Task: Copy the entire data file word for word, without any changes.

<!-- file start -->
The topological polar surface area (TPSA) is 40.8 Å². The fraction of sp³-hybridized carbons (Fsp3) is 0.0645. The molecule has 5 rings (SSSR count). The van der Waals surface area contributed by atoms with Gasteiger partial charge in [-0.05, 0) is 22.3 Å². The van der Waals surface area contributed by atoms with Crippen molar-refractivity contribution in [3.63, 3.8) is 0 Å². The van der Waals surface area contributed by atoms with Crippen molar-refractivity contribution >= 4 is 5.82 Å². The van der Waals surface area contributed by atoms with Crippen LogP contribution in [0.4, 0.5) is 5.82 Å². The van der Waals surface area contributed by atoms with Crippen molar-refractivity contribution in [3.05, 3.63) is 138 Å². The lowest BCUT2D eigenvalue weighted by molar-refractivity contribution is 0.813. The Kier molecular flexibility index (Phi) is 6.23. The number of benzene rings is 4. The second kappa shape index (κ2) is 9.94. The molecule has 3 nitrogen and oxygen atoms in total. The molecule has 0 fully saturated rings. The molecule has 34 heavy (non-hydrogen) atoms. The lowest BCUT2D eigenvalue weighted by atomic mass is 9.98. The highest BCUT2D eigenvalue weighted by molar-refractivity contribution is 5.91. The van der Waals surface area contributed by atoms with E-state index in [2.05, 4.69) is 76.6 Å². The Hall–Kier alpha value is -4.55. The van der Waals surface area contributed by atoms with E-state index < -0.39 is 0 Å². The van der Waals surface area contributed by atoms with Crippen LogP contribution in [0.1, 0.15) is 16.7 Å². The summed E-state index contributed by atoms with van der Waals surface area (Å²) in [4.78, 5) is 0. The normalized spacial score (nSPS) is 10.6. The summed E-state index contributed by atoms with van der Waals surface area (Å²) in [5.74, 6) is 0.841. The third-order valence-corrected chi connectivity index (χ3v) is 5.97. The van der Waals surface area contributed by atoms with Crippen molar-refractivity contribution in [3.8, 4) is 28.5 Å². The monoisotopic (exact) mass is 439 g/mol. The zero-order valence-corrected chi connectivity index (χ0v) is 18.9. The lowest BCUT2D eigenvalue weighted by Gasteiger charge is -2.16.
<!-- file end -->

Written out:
The topological polar surface area (TPSA) is 40.8 Å². The fraction of sp³-hybridized carbons (Fsp3) is 0.0645. The molecule has 5 rings (SSSR count). The van der Waals surface area contributed by atoms with Gasteiger partial charge in [-0.05, 0) is 22.3 Å². The van der Waals surface area contributed by atoms with Crippen molar-refractivity contribution in [3.63, 3.8) is 0 Å². The van der Waals surface area contributed by atoms with Crippen molar-refractivity contribution >= 4 is 5.82 Å². The van der Waals surface area contributed by atoms with Crippen LogP contribution in [0.4, 0.5) is 5.82 Å². The van der Waals surface area contributed by atoms with Crippen molar-refractivity contribution in [3.05, 3.63) is 138 Å². The lowest BCUT2D eigenvalue weighted by molar-refractivity contribution is 0.813. The Kier molecular flexibility index (Phi) is 6.23. The number of benzene rings is 4. The second kappa shape index (κ2) is 9.94. The molecule has 3 nitrogen and oxygen atoms in total. The molecule has 0 fully saturated rings. The molecule has 34 heavy (non-hydrogen) atoms. The lowest BCUT2D eigenvalue weighted by atomic mass is 9.98. The highest BCUT2D eigenvalue weighted by molar-refractivity contribution is 5.91. The van der Waals surface area contributed by atoms with E-state index in [2.05, 4.69) is 76.6 Å². The Hall–Kier alpha value is -4.55. The van der Waals surface area contributed by atoms with E-state index < -0.39 is 0 Å². The van der Waals surface area contributed by atoms with Crippen LogP contribution in [0.1, 0.15) is 16.7 Å². The summed E-state index contributed by atoms with van der Waals surface area (Å²) in [4.78, 5) is 0. The normalized spacial score (nSPS) is 10.6. The summed E-state index contributed by atoms with van der Waals surface area (Å²) in [5.74, 6) is 0.841. The third-order valence-corrected chi connectivity index (χ3v) is 5.97. The van der Waals surface area contributed by atoms with Crippen molar-refractivity contribution in [3.8, 4) is 28.5 Å². The monoisotopic (exact) mass is 439 g/mol. The zero-order valence-corrected chi connectivity index (χ0v) is 18.9. The lowest BCUT2D eigenvalue weighted by Gasteiger charge is -2.16.